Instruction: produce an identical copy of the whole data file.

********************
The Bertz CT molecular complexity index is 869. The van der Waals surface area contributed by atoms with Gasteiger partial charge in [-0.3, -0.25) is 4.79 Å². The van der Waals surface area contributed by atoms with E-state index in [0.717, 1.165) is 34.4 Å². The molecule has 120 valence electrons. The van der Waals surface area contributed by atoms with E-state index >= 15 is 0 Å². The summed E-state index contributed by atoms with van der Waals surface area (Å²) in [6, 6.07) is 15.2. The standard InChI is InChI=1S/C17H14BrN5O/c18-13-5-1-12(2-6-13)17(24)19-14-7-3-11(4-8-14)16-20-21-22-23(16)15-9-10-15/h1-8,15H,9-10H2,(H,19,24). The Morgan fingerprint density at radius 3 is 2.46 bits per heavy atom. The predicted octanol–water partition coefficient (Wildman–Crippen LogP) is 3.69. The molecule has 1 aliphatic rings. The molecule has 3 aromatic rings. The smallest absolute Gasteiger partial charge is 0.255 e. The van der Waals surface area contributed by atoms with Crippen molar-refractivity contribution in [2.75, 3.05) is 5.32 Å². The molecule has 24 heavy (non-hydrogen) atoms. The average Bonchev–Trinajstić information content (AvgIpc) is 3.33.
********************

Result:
The Bertz CT molecular complexity index is 869. The van der Waals surface area contributed by atoms with Gasteiger partial charge in [-0.3, -0.25) is 4.79 Å². The van der Waals surface area contributed by atoms with E-state index in [0.717, 1.165) is 34.4 Å². The molecule has 120 valence electrons. The van der Waals surface area contributed by atoms with E-state index >= 15 is 0 Å². The summed E-state index contributed by atoms with van der Waals surface area (Å²) in [6, 6.07) is 15.2. The standard InChI is InChI=1S/C17H14BrN5O/c18-13-5-1-12(2-6-13)17(24)19-14-7-3-11(4-8-14)16-20-21-22-23(16)15-9-10-15/h1-8,15H,9-10H2,(H,19,24). The Morgan fingerprint density at radius 3 is 2.46 bits per heavy atom. The predicted octanol–water partition coefficient (Wildman–Crippen LogP) is 3.69. The molecule has 1 aliphatic rings. The molecule has 3 aromatic rings. The smallest absolute Gasteiger partial charge is 0.255 e. The van der Waals surface area contributed by atoms with Crippen molar-refractivity contribution in [2.75, 3.05) is 5.32 Å². The molecule has 24 heavy (non-hydrogen) atoms. The average Bonchev–Trinajstić information content (AvgIpc) is 3.33.